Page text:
Charles

Paint/clearcoat Blistering and peeling.

19 posts in this topic

Charles    10

On my last fishing trip (in tropical heat) I had several of my Top water baits blister and fail.

I use Paulownia and its very grainy and so the process is as follows:

Sanding sealer from zisner (sp?) from home depot 2 coats sanding in between and let dry over night. Dipped

Then I use Sherman Williams (automotive) sanding primer dipped in can, let dry sand and coat with a white SW sprayed for base coat. Then follow with sw paints. All paints are SW automotive paints.Their replacment to acylic laquer.

I then top coat with Etex light.

Some lures failed all the way to the bare wood others to the sanding primer. The Etex peels right off. There was more than 2 weeks from the time the Etex was applied untill they were used. All failed before they touched the water but where stored in tackle box in direct sunlight.

I have never had this problem before.Wood was dry.

Iam suspecting the sanding sealer as not being able to handle the heat.

90deg F, maybe more in a tackle box on the floor of an aluminum boat.

I am back to the drawing board and am researching a better process

and would very much appreciate any advice, constructive/destructive critizism ect:teef: Spent the last 2 days researching the Forum and only caught a couple of threads that touched on the subject (blistering).

1 thread stated sealing the wood to prevent blistering and 1 that suggested etex might not hold well in the heat.

I am ordering some DN lure coat to try and maybe some of the paints.

But what I need is a good sealer to level the grain and I am researching the epoxy sealers.

Thanks,

Charles

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hazmail    137

I recently had the same experience with a 'Mylar' finish- the top coat lifting off, and heat was also a factor. I made them in a hurry and I think it was the glue I used, still gassing off.

This vapor would build up quite a bit of pressure and something has to give. Depending on the base coat etc, you could finish up with a paint scheme 1/16" thick, which is a lot of paint thinners to 'gas off'. Dipping in primer would not help (although effective) as the coating is vastly thicker than when sprayed, and sealer /primers usually have a high solids content, which all adds to the thickness and time required to DRY.

Saying all this, most lure manufacturers (here) warn of not leaving wood or plastic lures in the sun, especially darker colors. I have had 'flatfish' (plastic) and others, double in size on a hot day, just from heat and air expansion in the lure, and these were on the floor of my boat. I think any lure will blister, given enough heat/sunlight - I now glue a sheet of white paper on top of my clear lure boxes these days, seem's to help. Maybe water based primers/ fillers would help.pete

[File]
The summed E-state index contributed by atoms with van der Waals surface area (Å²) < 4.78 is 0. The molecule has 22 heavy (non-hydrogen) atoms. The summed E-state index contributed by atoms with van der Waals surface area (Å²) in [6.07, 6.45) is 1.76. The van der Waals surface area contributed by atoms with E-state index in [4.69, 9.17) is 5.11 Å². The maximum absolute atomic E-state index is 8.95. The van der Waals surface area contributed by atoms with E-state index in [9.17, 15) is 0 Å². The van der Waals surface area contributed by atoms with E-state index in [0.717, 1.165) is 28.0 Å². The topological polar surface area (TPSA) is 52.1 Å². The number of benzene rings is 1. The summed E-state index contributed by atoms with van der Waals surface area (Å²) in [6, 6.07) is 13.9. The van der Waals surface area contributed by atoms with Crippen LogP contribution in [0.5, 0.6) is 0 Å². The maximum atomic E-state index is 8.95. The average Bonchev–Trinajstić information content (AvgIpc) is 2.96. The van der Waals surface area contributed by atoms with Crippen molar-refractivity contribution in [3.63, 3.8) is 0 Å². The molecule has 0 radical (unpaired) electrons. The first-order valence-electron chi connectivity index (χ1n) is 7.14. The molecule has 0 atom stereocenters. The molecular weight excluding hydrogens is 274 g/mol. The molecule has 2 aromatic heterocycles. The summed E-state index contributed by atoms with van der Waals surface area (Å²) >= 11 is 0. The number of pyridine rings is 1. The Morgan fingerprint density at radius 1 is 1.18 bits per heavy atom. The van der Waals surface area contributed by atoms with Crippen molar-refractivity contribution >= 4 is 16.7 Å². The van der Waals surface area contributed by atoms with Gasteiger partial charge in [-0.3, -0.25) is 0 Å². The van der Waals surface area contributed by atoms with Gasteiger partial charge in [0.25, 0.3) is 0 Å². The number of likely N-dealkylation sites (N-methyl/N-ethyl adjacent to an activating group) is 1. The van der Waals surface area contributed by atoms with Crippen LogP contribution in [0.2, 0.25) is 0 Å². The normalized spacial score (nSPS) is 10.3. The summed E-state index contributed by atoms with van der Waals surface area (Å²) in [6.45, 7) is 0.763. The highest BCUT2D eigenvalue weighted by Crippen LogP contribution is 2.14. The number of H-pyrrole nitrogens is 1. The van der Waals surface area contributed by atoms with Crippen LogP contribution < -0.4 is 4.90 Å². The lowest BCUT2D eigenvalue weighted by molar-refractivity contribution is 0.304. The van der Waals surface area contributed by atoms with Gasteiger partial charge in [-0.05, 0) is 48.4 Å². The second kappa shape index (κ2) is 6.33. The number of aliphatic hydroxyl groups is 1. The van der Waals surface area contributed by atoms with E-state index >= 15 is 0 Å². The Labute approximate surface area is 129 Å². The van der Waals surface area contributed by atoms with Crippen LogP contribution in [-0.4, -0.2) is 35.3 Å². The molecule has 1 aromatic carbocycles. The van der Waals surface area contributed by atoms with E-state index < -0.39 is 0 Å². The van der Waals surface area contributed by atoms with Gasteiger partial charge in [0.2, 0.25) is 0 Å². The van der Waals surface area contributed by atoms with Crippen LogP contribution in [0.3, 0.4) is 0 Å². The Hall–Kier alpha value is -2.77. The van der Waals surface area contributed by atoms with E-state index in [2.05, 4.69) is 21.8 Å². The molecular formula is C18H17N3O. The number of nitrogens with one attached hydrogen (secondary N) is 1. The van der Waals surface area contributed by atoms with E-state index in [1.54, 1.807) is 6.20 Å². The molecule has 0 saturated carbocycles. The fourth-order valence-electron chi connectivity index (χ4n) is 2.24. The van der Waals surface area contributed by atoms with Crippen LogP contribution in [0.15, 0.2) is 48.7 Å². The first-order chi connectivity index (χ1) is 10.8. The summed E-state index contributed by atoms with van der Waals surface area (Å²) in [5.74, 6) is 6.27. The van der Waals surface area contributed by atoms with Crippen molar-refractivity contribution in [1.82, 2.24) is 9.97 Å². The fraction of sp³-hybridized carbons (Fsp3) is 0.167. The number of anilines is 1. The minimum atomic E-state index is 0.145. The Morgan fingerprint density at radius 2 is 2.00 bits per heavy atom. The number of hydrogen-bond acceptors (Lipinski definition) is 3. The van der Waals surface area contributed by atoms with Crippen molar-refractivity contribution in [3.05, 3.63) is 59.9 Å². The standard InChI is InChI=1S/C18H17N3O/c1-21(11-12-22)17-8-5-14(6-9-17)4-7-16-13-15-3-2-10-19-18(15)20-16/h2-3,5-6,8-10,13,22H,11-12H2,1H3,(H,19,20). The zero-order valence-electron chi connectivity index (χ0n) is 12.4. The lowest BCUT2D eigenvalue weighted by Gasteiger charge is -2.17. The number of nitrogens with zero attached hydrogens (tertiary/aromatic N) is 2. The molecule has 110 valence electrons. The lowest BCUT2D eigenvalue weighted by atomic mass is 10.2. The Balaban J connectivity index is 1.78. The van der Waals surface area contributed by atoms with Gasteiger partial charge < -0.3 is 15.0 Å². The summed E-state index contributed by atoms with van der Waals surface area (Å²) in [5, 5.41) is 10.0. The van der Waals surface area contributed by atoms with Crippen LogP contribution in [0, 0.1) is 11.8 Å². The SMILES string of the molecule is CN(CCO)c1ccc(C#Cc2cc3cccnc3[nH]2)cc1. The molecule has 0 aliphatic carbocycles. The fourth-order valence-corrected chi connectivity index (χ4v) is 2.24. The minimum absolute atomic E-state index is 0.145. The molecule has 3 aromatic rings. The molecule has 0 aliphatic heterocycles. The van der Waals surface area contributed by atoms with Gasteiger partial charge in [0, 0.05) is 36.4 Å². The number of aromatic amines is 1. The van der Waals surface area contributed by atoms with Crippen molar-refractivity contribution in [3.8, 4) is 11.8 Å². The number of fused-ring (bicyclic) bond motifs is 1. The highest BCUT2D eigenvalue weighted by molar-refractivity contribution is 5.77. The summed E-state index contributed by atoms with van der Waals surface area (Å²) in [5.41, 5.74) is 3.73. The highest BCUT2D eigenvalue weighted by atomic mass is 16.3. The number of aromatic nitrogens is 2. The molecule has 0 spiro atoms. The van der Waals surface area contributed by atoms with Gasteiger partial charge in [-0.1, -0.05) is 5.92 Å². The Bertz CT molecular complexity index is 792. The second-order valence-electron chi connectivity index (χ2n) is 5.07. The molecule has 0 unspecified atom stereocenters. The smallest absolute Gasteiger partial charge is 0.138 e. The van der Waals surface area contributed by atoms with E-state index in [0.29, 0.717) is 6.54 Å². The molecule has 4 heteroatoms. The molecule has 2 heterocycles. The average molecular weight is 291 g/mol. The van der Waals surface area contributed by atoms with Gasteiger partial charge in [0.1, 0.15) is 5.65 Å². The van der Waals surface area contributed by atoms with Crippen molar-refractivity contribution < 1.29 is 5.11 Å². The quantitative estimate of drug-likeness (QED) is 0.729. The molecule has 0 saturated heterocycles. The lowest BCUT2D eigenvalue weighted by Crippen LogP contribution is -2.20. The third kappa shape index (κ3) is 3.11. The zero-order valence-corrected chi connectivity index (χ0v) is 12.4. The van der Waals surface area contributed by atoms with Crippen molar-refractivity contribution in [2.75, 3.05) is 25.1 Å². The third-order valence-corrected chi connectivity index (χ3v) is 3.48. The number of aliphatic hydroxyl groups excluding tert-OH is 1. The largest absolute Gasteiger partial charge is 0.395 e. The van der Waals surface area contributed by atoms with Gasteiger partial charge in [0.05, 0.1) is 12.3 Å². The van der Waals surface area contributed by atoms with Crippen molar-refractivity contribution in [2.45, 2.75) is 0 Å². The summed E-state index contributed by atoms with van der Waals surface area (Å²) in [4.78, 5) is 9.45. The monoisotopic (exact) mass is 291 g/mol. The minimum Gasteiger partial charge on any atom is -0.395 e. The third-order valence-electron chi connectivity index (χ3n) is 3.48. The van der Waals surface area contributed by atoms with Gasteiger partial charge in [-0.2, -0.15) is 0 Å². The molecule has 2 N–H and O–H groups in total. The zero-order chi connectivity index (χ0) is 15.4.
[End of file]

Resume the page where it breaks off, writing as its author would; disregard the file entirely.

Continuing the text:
8 DAYS TO LIFT OFF, CLINTON

Edited by hazmail

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rjbass    1

I believe your Zinsser sanding sealer is Shellac based if I am not mistaken. If it is the same stuff I am thinking of, that is your culprit. For whatever reason it does not do well with epoxy. Try minwax sanding sealer, great stuff.

Rod

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mark poulson    1,680

I've had that problem only with lures I've use rattle can paints on under the Etex. I think the solvents are still there, and the heat vaporizes them. Also, one of the main culprits in clear coat failure on residential woodwork, like when you have a door or window, and stain the exterior and clear coat it, is that the UV from the sunlight passes through the clear coat, and attacks and breaks down the bond between the wood and the clear coat. The expansion and contraction of the wood causes micro cracks in the clear finish, and eventually water gets in, and the rest is history.

I don't think micro cracks in the clear coat epoxy finish are an issue hear, but the heat and UV action on the solvent based paints is probably the culprit.

I've used Krylon solvent based primer, and then Createx water based paints, and not had any issues. I've also used pastel fixative over the Createx after I scale, before I add other layers of Createx, and not had a problem. Same deal for a final coat of glitter in a solvent based carrier.

For me, it seems to be only if the actual paint is solvent based, and multi-layered, so there is a lot of residual solvent trapped beneath the layers.

At least, that's my story, and I'm sticking to it.

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rofish    2

Charles,

Being on the other side of the world, I do not know anything about the materials you are talking about - sealer, paint, epoxy.

But physics is the same everywhere.

First, your lures are made out of paulownia wood, which, being so light, has much more air trapped into the wood. This air will expand because of the heat, pressing on whatever will block its way out.

A solution to this problem would be that you use denser wood. If you still want to use paulownia wood, and want your lures to withstand higher temperatures, then a good idea would be that you heat the blank of the lure before applying the sealer. This way, you seal the lure with thinned air in the wood, so the difference in air pressure will be less if you put the lure in high temperature. Depending on the sealer, you could heat the blank before applying the second layer of sealer as well (and even before the third one).

You do not have to worry if you fish such lures in cold water,because in this case the air inside the wood shrinks, but it cannot suck the paint or epoxy inside the lure, because all these layers lean on the wood, which is strong.

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mark poulson    1,680

Great idea!

Pre heat the blank before it's sealed.

Makes perfect sense for eliminating any problems caused by air expansion in wood.

I use Minwax Polyacrylic as a sealer, dipping my lures, and plan to try that next time.

Thanks.

Edited by mark poulson

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rofish    2